The many features and advantages of the present invention are apparent from the written description, and thus, it is intended by the appended claims to cover all such features and advantages of the invention. Further, since numerous modifications and changes will readily occur to those skilled in the art, it is not desired to limit the invention to the exact construction and operation as illustrated and described. Hence, all suitable modifications and equivalents may be resorted to as falling within the scope of the invention.

Patent Citations
Cited PatentFiling datePublication dateApplicantTitle
US5410490 *Sep 3, 1991Apr 25, 1995Hewlett-Packard CompanyElectromigration verification method and apparatus
US5581475 *Aug 13, 1993Dec 3, 1996Harris CorporationMethod for interactively tailoring topography of integrated circuit layout in accordance with electromigration model-based minimum width metal and contact/via rules
US5598348 *Sep 22, 1994Jan 28, 1997Sun Microsystems, Inc.Method and apparatus for analyzing the power network of a VLSI circuit
Non-Patent Citations
Reference
1"PowerMill Product Brief", EPIC Design Technology, Inc., Dec. 16, 1994.
2Ghandhi, Sorab K., "VLSI Fabrication Principles-Silicon and Gallium Arsenide", 2nd Edition, John Wiley & Sons, Inc., 1994, pp. 526-527.
3 *Ghandhi, Sorab K., VLSI Fabrication Principles Silicon and Gallium Arsenide , 2nd Edition, John Wiley & Sons, Inc., 1994, pp. 526 527.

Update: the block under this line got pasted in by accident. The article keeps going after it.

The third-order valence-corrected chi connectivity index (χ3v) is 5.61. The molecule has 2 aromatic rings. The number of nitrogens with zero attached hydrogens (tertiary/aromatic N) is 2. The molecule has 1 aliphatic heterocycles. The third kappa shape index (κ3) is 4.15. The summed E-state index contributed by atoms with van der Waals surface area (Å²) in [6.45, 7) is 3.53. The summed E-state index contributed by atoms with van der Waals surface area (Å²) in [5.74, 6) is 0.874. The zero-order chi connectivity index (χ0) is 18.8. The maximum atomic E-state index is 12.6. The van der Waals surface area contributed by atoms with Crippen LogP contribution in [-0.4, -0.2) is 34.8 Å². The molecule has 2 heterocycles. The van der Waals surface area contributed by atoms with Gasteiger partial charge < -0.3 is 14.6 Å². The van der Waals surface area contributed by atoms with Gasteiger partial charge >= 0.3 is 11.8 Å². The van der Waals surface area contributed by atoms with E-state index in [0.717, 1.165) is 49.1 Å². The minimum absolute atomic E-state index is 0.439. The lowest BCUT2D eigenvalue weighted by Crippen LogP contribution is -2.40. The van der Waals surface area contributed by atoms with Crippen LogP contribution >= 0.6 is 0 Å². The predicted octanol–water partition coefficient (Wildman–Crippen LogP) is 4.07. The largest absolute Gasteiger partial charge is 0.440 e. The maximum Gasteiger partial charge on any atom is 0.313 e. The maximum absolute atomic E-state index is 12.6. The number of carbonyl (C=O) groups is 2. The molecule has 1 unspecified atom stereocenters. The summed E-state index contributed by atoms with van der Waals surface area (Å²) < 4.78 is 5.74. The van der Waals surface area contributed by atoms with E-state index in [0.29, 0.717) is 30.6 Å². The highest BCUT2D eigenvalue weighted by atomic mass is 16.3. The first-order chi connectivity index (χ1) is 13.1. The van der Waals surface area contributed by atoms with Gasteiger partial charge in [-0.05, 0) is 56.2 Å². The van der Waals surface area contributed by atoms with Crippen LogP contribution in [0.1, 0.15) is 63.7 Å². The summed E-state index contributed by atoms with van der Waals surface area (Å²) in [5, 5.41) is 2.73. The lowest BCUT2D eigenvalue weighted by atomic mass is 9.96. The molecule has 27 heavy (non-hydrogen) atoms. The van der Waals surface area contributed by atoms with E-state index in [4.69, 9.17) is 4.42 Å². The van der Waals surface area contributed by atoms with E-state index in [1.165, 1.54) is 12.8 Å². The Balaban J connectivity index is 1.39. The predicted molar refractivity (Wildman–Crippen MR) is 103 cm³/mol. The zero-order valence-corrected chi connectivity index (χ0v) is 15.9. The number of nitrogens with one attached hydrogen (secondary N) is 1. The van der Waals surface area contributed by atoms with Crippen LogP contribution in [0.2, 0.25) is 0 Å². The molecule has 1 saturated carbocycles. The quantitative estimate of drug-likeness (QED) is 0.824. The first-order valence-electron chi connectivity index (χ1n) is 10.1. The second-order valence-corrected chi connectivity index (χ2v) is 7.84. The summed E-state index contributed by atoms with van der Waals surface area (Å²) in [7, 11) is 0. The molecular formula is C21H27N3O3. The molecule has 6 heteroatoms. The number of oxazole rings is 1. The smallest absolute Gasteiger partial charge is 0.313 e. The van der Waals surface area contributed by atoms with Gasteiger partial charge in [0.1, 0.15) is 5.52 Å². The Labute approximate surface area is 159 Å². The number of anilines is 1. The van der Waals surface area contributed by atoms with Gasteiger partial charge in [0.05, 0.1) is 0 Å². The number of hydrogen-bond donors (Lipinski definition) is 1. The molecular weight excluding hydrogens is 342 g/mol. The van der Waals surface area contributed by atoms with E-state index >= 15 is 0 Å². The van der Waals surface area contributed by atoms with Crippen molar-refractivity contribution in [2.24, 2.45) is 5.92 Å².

4 *PowerMill Product Brief , EPIC Design Technology, Inc., Dec. 16, 1994.
5Yi et al. "Electromigration-Induced Integration Limits on the Future ULSI's and the Beneficial Effects of Lower Operation Temperatures," IEEE, pp. 683-688, Apr. 1995.
6 *Yi et al. Electromigration Induced Integration Limits on the Future ULSI s and the Beneficial Effects of Lower Operation Temperatures, IEEE, pp. 683 688, Apr. 1995.
Referenced by
Citing PatentFiling datePublication dateApplicantTitle
US5956497 *Feb 26, 1997Sep 21, 1999Advanced Micro Devices, Inc.Methodology for designing an integrated circuit using a reduced cell library for preliminary synthesis
US5963729 *Jun 26, 1997Oct 5, 1999Sun Microsystems Inc.Method for automated electromigration verification
US6038383 *Oct 13, 1997Mar 14, 2000Texas Instruments IncorporatedMethod and apparatus for determining signal line interconnect widths to ensure electromigration reliability
US6072945 *Jun 26, 1997Jun 6, 2000Sun Microsystems Inc.System for automated electromigration verification
US6324671Jun 29, 1999Nov 27, 2001Advanced Micro Devices, Inc.Using a reduced cell library for preliminary synthesis to evaluate design
US6484291 *Apr 27, 2000Nov 19, 2002Oki Electric Industry Co., Ltd.Library for storing pattern shape of connecting terminal and semiconductor circuit designed with different design rules
US6507807 *Aug 13, 1999Jan 14, 2003Hewlett-Packard CompanyMethod and apparatus for determining which branch of a network of an integrated circuit has the largest total effective RC delay
US6922822 *Jul 19, 2002Jul 26, 2005Hewlett-Packard Development Company, L.P.Verifying proximity of ground vias to signal vias in an integrated circuit